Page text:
Winterstein has turned up, throbbing with the awe of an initiate admitted to the inner sanctum, who knows the mysteries and the hallowed rites of the Katabsion. We welcomed him with the benevolent smile of augurs (McGuire 1988:509).

Pater (1839-1894) saw the re-emergence of pagan sentiments as an essential hallmark of Hellenism and attributed its beginning to Winckelmann:

Still, the broad foundation, in mere human nature, of all religions as they exist for the greatest number, is a universal pagan sentiment, a paganism which existed before the Greek religion, and has lingered forward into the Christian world, ineradicable, like some persistent vegetable growth, because its seed is an element of the very soil out of which it springs (Pater 1998:128).

Freud, an exceptional example of German Hellenism, endorsed this sentiment throughout his life and he devoted a considerable amount of time to the exploration of problems associated with a rejection of this 'universal pagan sentiment' in papers such as 'Civilized' sexual morality and modern nervous illness (1908) and later in Civilization and its discontents (1930[1929]).

An Orpheus from the Underworld

Freud claimed that the interpretation of dreams was the most characteristic and peculiar feature about the young science of psychoanalysis and that with this theory, 'analysis took the step from being a psychotherapeutic procedure to being a depth-psychology' (SE 21:7). Because Freud believed that the unconscious was most readily revealed in dreams, dream interpretation became the lynch-pin of psychoanalysis.

The epigraph at the beginning of The Interpretation of dreams (1900), 'Flectere si nequeo superos, Acheronta movebo' (11) encircles Freud's greatest work like the river of Hades. Starobinski & Meltzer (1987:398-407) claim that this line from Virgil's epic served as the model upon which Freud was to 'construct or fortify his theory of the repressed, and the return of the repressed'. Hades thus functions as a trope for the Freudian unconscious and throughout his writing Freud relied on analogies drawn from the underworld. Like Orpheus, Hercules, Dionysus and Aeneas, Freud set out to explore this terrain, first by himself as he struggled with his own self-analysis (Selbstanalyse), and later as a guide for others. Well versed in Virgil's Aeneid, Freud was aware that this descent 'into the world below' (Virgil 7.896-901) was depicted as a place of terrifying dreams and images crowded with monsters.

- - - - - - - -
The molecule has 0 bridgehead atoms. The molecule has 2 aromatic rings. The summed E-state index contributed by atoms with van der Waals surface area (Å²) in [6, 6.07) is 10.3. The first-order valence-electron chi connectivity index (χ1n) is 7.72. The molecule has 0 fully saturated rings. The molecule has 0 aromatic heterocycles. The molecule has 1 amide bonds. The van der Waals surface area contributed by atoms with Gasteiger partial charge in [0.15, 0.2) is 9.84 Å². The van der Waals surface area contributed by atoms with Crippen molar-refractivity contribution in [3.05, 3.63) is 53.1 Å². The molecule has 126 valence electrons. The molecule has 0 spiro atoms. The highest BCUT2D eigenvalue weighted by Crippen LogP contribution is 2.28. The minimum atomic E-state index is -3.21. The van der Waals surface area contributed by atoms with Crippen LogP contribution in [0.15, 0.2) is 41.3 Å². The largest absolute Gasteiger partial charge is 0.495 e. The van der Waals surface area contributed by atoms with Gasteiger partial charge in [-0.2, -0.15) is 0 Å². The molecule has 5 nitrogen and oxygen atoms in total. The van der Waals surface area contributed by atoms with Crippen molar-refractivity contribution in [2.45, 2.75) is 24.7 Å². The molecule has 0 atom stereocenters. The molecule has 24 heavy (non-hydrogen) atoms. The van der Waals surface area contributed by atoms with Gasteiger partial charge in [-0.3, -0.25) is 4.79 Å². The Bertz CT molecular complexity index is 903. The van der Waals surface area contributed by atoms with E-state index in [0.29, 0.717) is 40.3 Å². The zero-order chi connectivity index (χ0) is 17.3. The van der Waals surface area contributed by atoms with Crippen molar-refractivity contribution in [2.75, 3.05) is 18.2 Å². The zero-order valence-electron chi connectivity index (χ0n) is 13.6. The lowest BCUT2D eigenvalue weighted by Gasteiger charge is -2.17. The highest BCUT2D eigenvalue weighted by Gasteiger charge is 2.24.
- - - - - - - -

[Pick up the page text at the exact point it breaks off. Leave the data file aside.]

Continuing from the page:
In conducting analysis Freud discovered that the 'royal road of the unconscious' was also thronged with chthonian monsters:

No one who like me, conjures up the most evil of those half-tamed demons that inhabit the human breast, and seeks to wrestle with them, can expect to come through the struggle unscathed (SE 7:109).

In Greco-Roman writing, the chthonic powers were often associated with dreams (Compton 1998:303; Downing 1990:566, Holowchak, 2002). The most famous dream site in antiquity was at Epidaurus, a sanctuary dedicated to Asclepius, the god of healing. There are many myths concerning the origins and works of Asclepius. In Homer's Iliad he is portrayed as mortal who was taught the art of healing by Chiron (4.200-205) while both Pausanias ([2.26.6] 26) and Pindar (Pythian 3) (12) believed he was the son of Apollo and Coronis. At Epidaurus, Asclepius became closely associated with Apollo Maleatas and later acquired the status of a god. His influence soon spread to Athens, Pergamum, Rome, Lebene and Cos. Although Asclepius was not essentially a chthonic god, the rite of incubation and his close association with both the snake and the dog suggests that he was initially linked to the underworld. It is for this reason that each new healing site was inaugurated by the gift of a sacred snake taken from the precinct at Epidaurus.

The statue of Asclepius dominated the sanctuary at Epidaurus. Pausanias describes this statue in the following manner:

The image of Asclepius is, in size, half as big as the Olympian Zeus at Athens, and is made of ivory and gold. An inscription tells us that the artist was Thrasymedes, a Parian, son of Arignotus. The god is sitting on a seat grasping a staff; in the other hand he is holding above the head of the serpent; there is also a figure of a dog lying by his side (Pausanias [2.27.2] 27).